A COUPLE of years back French Connection UK, sellers of the popular FCUK T-shirt, won a legal injunction in Dublin that barred a local business from selling a T-shirt marked 'FCEK -- The Irish Connection'.
It was of course a play on our favourite Irish swear word -- feck. Favourite because it's far less offensive than the other word and it's sort of a verb too.
You see there's slang and swear words here that don't quite mean the same thing as they do elsewhere.
One example for Americans. Be careful using the word 'ride' in Ireland. It doesn't mean what it does in the land of the free. If you ask a woman if she'd like one, expect a black eye and swear words and abuse to rain down on you.
Though you'll probably find the cursing more offensive than the physical assault.
That's the difference between us Irish and our American brethren. Paddies do swearing like the Yanks do jingoistic nationalism. It's engrained in our DNA; our way of punctuating a sentence, a catharsis.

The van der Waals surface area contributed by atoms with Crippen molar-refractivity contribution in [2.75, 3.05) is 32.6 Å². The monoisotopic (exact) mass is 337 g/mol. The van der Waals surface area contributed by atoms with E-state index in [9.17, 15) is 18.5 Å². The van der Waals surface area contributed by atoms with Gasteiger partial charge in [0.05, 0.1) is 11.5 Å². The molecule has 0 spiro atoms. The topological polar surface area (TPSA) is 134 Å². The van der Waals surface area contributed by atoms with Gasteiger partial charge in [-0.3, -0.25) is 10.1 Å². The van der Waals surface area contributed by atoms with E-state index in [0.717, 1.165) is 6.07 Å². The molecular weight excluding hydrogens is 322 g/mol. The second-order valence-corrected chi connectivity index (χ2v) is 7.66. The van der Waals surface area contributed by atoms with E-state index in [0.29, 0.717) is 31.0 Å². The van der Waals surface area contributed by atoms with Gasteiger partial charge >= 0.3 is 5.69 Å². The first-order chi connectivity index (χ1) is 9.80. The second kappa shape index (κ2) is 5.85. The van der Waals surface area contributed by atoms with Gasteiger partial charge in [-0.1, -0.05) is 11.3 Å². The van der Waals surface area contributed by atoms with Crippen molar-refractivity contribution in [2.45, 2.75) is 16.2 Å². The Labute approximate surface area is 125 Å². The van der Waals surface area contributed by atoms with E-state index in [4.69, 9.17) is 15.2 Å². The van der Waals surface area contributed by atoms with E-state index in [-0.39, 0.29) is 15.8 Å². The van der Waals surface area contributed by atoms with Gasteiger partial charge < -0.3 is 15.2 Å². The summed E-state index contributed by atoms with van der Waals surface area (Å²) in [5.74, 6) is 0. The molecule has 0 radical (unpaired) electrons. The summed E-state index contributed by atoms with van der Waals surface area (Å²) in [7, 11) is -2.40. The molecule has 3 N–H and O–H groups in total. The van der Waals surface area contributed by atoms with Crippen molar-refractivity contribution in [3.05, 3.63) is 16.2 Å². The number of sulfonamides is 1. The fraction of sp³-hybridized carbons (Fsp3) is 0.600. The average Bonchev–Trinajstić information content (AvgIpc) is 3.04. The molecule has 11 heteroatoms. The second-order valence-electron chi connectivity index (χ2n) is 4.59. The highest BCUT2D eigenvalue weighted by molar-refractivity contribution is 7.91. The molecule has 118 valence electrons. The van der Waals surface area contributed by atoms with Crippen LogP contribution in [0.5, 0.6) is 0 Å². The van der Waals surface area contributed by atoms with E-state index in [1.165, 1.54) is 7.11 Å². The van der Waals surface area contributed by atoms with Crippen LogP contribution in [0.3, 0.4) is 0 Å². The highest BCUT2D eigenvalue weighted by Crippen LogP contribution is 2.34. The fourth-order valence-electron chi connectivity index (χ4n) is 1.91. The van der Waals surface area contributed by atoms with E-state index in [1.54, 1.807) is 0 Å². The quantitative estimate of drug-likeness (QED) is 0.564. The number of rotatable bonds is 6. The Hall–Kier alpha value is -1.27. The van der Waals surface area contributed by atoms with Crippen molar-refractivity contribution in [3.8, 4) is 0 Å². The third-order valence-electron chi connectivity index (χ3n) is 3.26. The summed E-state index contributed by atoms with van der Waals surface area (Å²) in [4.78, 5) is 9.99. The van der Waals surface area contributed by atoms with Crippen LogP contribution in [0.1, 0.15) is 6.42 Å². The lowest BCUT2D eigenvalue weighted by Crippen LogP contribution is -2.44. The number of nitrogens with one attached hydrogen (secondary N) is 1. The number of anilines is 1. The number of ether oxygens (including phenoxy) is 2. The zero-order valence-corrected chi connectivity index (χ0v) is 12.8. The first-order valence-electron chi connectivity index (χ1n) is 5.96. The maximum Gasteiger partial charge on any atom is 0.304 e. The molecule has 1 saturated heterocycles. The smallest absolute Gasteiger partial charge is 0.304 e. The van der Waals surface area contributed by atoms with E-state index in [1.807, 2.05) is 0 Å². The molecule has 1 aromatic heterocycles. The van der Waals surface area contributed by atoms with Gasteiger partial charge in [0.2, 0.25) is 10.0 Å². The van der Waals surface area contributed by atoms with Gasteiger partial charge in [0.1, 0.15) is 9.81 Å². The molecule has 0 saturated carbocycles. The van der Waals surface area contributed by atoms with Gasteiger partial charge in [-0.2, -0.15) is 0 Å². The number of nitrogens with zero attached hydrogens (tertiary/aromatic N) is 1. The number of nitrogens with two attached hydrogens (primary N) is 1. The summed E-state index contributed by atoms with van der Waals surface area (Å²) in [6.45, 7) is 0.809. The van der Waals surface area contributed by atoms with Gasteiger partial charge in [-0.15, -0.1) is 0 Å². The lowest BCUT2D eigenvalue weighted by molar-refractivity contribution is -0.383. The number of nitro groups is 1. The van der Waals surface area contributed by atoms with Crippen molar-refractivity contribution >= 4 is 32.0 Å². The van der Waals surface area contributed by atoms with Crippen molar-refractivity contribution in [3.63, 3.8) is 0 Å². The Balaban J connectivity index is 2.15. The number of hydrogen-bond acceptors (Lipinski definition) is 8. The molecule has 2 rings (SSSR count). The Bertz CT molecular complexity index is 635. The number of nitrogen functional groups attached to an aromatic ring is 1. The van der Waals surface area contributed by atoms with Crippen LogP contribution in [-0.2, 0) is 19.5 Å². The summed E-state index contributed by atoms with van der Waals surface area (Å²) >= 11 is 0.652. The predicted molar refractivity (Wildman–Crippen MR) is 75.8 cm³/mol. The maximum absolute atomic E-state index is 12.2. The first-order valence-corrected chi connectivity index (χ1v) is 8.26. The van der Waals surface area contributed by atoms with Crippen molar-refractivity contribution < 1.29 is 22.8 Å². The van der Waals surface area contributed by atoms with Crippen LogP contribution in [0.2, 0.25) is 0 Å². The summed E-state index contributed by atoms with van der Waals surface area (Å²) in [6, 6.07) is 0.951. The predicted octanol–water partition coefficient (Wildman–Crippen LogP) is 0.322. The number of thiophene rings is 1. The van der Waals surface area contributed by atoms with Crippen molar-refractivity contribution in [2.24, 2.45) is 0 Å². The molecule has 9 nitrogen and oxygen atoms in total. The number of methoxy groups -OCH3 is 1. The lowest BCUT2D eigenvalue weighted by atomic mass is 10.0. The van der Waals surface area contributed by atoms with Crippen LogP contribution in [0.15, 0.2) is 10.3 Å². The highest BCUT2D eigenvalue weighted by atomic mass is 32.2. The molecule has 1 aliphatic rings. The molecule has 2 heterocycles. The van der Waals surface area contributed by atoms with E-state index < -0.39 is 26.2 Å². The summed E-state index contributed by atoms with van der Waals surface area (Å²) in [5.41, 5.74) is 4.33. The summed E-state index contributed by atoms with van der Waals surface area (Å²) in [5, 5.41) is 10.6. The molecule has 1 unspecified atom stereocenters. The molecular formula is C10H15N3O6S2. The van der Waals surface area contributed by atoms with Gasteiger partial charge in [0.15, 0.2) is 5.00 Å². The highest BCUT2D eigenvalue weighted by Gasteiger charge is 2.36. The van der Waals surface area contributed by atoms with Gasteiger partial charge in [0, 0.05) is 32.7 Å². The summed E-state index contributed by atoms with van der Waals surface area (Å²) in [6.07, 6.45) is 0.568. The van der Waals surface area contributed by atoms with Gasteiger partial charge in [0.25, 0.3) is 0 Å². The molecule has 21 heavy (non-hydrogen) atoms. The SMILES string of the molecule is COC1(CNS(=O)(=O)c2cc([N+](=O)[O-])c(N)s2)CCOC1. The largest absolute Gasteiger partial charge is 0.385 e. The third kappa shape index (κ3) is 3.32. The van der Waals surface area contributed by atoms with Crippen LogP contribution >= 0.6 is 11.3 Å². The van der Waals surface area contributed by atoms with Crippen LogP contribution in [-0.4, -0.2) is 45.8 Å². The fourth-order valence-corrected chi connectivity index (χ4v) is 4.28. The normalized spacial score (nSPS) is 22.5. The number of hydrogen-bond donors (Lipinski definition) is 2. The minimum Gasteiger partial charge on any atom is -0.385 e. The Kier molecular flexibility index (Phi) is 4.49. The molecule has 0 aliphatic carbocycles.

We like to think it's our way of showing we're down to earth and that we live in a classless society.
Even our politicians do it. Deputy Paul Gogarty didn't skip a beat when he said: "with all due respect, in the most unparliamentary language, f*** you Deputy Stagg. F*** you."
When you have children you realise it's time to keep the swearing in check, lest social services turn up at your door. Even though you secretly think it's funny when someone else's child does it.
Now a town in the US has voted to make the foul-mouthed amongst them pay a $20 fine for swearing in public.
Imagine that here? We'd have the national debt cleared in jigtime. I swear.